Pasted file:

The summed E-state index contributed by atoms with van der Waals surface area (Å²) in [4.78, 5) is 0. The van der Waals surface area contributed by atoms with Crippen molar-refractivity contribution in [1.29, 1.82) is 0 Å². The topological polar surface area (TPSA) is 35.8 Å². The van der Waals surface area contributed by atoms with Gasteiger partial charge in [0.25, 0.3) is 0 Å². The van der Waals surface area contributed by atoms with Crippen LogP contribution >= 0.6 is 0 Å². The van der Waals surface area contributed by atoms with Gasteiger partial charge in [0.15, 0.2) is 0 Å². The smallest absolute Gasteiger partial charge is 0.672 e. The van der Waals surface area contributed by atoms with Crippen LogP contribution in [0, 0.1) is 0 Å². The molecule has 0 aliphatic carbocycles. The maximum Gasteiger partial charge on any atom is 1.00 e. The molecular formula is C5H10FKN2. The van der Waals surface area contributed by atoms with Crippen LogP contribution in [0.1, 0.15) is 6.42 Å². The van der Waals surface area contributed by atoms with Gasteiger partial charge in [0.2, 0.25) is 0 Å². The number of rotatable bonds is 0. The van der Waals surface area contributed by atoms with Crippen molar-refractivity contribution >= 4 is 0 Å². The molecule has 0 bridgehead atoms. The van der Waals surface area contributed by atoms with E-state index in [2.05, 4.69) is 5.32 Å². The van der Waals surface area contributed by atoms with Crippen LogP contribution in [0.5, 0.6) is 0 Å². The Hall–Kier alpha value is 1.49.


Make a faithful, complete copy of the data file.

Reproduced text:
The summed E-state index contributed by atoms with van der Waals surface area (Å²) in [4.78, 5) is 0. The van der Waals surface area contributed by atoms with Crippen molar-refractivity contribution in [1.29, 1.82) is 0 Å². The topological polar surface area (TPSA) is 35.8 Å². The van der Waals surface area contributed by atoms with Gasteiger partial charge in [0.25, 0.3) is 0 Å². The van der Waals surface area contributed by atoms with Crippen LogP contribution >= 0.6 is 0 Å². The van der Waals surface area contributed by atoms with Gasteiger partial charge in [0.15, 0.2) is 0 Å². The smallest absolute Gasteiger partial charge is 0.672 e. The van der Waals surface area contributed by atoms with Crippen LogP contribution in [0, 0.1) is 0 Å². The molecule has 0 aliphatic carbocycles. The maximum Gasteiger partial charge on any atom is 1.00 e. The molecular formula is C5H10FKN2. The van der Waals surface area contributed by atoms with Crippen LogP contribution in [0.1, 0.15) is 6.42 Å². The van der Waals surface area contributed by atoms with Gasteiger partial charge in [0.2, 0.25) is 0 Å². The number of rotatable bonds is 0. The van der Waals surface area contributed by atoms with Crippen molar-refractivity contribution >= 4 is 0 Å². The molecule has 0 bridgehead atoms. The van der Waals surface area contributed by atoms with E-state index in [2.05, 4.69) is 5.32 Å². The van der Waals surface area contributed by atoms with Crippen LogP contribution in [0.5, 0.6) is 0 Å². The Hall–Kier alpha value is 1.49.